A man accused of conspiring to bomb the UK was unlikely to be involved in such a plot, an Old Bailey jury has heard.
Anthony Garcia was "not exactly the Brain of Britain"
Anthony Garcia, accused of planning to set off a fertiliser bomb, did not have a "hint of hate" about him, Matthew Ryder, defending, said.
Rather than being a "controlling mind", as the prosecution described him, he was in fact "a bit of an idiot" and "not exactly the Brain of Britain".
Mr Garcia and six other men deny conspiring to cause explosions.
They were arrested after 600kg of fertiliser was found at a storage depot in Hanwell, west London, in March 2004.
The court was told Garcia had not returned from Pakistan in 2003 to take part in any conspiracy to attack the UK and he was clearly kept in the dark about what was going on by the alleged ringleader, Omar Khyam.
'Lack of detail'
Mr Ryder also criticised the lack of detail in the prosecution's case against Mr Garcia.
He said it amounted to "he went to Pakistan, he helped with the ammonium nitrate, and that is all that the prosecution want you to think about".
Police found 600kg of ammonium nitrate in a west London lock-up
Mr Ryder said merely assisting someone was not enough to make Mr Garcia part of the conspiracy - he had to know what they planned. Suspicion was not enough, he said.
The prosecution had mistakenly accused Mr Garcia of knowing the fertiliser was going to be stored in west London, said Mr Ryder.
In fact it was Omar Khyam who had told the person selling the fertiliser where it was being delivered to.
The prosecution had also failed to show the jury a diary kept by Anthony Garcia during his time in Pakistan, even though it covered important parts of their case.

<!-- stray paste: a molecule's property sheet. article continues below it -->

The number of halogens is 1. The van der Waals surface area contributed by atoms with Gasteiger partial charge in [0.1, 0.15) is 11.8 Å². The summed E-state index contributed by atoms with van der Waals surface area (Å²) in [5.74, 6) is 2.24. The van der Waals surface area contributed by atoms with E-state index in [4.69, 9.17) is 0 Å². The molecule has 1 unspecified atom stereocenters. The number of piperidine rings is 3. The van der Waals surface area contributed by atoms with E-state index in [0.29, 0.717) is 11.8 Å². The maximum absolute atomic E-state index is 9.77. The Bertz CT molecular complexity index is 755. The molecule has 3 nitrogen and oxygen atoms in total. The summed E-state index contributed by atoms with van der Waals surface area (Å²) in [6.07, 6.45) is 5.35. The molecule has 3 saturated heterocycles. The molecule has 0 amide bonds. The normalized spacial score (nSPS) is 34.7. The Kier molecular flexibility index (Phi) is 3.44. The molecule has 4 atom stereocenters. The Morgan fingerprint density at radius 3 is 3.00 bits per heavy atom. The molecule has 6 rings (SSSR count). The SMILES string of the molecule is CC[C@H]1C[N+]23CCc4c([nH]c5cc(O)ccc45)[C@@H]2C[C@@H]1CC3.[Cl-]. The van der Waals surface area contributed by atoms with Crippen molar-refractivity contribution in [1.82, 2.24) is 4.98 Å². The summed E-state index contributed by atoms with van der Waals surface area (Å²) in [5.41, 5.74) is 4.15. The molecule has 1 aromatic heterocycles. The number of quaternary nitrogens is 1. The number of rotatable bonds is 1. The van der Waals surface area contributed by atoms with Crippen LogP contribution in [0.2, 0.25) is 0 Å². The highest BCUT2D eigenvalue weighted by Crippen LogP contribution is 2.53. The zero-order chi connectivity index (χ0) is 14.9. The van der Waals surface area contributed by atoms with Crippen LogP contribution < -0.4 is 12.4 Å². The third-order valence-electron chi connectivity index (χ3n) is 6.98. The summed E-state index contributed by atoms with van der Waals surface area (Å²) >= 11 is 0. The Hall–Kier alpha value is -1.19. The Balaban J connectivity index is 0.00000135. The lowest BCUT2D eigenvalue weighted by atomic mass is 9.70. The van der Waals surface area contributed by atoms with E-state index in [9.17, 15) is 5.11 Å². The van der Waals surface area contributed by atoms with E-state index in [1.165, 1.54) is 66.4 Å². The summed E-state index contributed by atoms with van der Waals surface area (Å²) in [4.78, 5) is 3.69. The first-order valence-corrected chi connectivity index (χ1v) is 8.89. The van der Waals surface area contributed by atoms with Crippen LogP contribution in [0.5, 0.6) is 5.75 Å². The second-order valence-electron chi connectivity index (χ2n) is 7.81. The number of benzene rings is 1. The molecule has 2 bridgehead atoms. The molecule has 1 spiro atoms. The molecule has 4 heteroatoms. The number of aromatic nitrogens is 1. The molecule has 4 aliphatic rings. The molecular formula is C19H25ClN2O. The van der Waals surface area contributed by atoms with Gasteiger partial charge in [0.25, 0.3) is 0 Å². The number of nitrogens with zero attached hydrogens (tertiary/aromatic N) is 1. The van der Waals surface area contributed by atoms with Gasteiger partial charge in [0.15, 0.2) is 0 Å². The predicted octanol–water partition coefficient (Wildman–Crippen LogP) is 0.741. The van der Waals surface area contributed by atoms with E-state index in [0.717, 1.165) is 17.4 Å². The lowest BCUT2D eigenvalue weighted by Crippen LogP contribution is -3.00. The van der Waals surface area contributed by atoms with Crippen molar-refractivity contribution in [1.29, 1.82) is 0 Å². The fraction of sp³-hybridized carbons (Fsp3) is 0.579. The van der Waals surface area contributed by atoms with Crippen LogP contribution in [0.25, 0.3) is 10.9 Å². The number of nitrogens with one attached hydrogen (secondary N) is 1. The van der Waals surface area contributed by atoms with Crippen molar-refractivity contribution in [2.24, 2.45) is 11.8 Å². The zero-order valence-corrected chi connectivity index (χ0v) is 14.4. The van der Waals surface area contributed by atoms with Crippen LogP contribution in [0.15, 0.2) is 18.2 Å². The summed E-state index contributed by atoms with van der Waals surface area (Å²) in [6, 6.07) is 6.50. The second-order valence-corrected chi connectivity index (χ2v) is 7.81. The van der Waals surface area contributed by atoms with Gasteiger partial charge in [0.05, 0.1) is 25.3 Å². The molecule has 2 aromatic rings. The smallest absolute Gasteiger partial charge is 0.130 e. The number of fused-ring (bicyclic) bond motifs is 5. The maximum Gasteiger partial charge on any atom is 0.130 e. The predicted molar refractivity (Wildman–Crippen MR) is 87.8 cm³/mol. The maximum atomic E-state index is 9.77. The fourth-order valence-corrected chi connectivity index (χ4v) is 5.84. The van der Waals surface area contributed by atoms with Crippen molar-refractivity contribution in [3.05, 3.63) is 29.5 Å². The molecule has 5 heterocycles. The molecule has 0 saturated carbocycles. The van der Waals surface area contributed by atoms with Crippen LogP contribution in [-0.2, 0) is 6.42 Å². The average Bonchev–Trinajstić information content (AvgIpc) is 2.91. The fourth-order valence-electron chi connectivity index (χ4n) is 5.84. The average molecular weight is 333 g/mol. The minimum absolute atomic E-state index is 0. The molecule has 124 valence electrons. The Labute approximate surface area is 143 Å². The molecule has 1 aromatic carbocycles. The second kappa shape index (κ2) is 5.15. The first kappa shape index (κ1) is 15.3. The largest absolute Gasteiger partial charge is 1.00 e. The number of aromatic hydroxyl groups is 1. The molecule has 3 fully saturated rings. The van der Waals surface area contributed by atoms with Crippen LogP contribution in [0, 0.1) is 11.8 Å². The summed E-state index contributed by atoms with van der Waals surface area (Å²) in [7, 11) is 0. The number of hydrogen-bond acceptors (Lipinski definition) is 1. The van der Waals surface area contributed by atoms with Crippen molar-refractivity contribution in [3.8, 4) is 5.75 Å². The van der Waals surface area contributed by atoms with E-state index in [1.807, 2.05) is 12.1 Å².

"The Crown don't want you to think about Anthony Garcia the person," said Mr Ryder.
"I hope you understand what I mean when I say he is a person, in a nutshell, you may think is a bit of an idiot," said Mr Ryder.
He said: "He's not exactly Brain of Britain, but is quite a straight-forward person.
"He did not try to be clever in his evidence. He is quite simple and I hope you will see he did his best to tell the truth even when it was uncomfortable or embarrassing."
He added: "He is not a bitter person. He's not negative. There is no hint of the hate or alienated rage fanatics seem to have.
"The element of intolerance, outrage, anger, that you would need to do what he is accused of is not part of his personality".
All seven defendants deny charges of conspiracy to cause explosions and four deny possession of an article for terrorist purposes.
Omar Khyam, 24; his brother Shujah Mahmood, 19; Waheed Mahmood, 34; and Jawad Akbar, 23, all from Crawley, Sussex; Salahuddin Amin, 31, from Luton, Bedfordshire; Anthony Garcia, 24, of Barkingside, east London; and Nabeel Hussain, 21, of Horley, Surrey, deny conspiring to cause explosions likely to endanger life between January 1, 2003 and March 31, 2004.
Mr Khyam, Mr Garcia and Mr Hussain deny a further charge under the Terrorism Act of possessing 1,300lb (600kg) of ammonium nitrate fertiliser for terrorism.
Mr Khyam and Mr Mahmood also deny possessing aluminium powder for terrorism.
The trial continues.